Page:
An illustrated postcard from the Boer war (1899 – 1902), which was a great radical cause at the end of the nineteenth century
Duncan Barrett, co-author of the book, ‘The Sugar Girls’, writes about the women who worked at Tate & Lyle’s two factories in Silvertown, London, in the years following the Second World War, and methodologies in oral history
A reflection on the significance of the Tolpuddle Martyrs and how their story has been told over the last 178 years
The feminist and writer Beatrix Campbell – author of The Iron Ladies: Why Do Women Vote Tory?, among other titles – takes exception to Phyllida Lloyd’s Oscar winning film ‘The Iron Lady’…
Review of books published by Five Leaves related to the Battle of Cable Street, by Martin Spafford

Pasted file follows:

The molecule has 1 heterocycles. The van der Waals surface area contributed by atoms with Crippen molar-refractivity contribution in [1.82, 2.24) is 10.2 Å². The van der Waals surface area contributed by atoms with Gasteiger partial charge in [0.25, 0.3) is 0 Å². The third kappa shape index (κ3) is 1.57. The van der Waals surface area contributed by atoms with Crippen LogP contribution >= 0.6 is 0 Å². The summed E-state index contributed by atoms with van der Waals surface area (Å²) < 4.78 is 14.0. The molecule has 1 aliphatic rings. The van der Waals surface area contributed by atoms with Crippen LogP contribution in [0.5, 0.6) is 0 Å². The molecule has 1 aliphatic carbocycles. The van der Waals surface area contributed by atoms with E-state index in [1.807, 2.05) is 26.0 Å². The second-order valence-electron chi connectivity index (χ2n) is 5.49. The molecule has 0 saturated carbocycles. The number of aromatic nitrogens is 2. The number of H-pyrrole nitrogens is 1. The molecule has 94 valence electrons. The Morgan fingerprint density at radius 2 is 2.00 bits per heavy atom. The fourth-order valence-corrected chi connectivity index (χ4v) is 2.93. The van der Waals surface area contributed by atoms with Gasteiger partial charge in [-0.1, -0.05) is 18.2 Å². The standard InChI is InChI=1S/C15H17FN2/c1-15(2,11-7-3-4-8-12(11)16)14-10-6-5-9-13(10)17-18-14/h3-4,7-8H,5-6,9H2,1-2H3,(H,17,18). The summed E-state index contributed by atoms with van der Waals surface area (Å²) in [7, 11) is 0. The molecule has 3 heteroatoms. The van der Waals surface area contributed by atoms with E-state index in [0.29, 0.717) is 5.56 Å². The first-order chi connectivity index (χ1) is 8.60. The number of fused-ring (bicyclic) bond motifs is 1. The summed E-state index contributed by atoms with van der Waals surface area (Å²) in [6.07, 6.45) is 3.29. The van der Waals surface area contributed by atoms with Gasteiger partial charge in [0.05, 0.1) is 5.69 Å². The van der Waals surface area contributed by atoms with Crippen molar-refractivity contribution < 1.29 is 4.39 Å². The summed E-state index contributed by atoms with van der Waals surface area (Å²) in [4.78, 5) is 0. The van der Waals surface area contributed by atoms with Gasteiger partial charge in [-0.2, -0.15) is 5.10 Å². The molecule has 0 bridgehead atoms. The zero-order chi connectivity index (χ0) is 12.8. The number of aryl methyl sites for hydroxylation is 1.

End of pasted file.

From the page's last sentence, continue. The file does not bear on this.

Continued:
The successive overthrow of apparently well established governments in Tunisia, Egypt and then Libya prompts the question: how do revolutions spread? Kevin Adamson and Mike Rapport of the School of History and Politics at the University of Stirling compare years of ‘domino’ revolutions.
A badge from the National Asylum Workers Union, founded in 1910, which became the centre of a dispute at Bodmin Asylum in October 1918.